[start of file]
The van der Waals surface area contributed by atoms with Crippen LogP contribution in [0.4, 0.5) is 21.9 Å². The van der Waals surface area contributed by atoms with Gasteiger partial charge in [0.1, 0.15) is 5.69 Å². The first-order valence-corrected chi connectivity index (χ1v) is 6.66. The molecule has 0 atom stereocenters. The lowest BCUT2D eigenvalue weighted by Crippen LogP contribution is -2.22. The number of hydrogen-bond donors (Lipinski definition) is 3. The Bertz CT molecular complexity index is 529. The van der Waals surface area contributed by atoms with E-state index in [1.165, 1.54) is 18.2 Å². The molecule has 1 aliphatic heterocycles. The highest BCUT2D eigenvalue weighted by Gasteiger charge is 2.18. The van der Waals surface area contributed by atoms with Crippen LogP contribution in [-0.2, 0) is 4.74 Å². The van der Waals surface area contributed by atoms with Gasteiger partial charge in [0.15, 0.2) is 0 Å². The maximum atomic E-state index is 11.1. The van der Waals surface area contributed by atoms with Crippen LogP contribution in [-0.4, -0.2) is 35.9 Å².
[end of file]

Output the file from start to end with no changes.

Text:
The van der Waals surface area contributed by atoms with Crippen LogP contribution in [0.4, 0.5) is 21.9 Å². The van der Waals surface area contributed by atoms with Gasteiger partial charge in [0.1, 0.15) is 5.69 Å². The first-order valence-corrected chi connectivity index (χ1v) is 6.66. The molecule has 0 atom stereocenters. The lowest BCUT2D eigenvalue weighted by Crippen LogP contribution is -2.22. The number of hydrogen-bond donors (Lipinski definition) is 3. The Bertz CT molecular complexity index is 529. The van der Waals surface area contributed by atoms with E-state index in [1.165, 1.54) is 18.2 Å². The molecule has 1 aliphatic heterocycles. The highest BCUT2D eigenvalue weighted by Gasteiger charge is 2.18. The van der Waals surface area contributed by atoms with Crippen LogP contribution in [-0.2, 0) is 4.74 Å². The van der Waals surface area contributed by atoms with Gasteiger partial charge in [0.15, 0.2) is 0 Å². The maximum atomic E-state index is 11.1. The van der Waals surface area contributed by atoms with Crippen LogP contribution in [-0.4, -0.2) is 35.9 Å².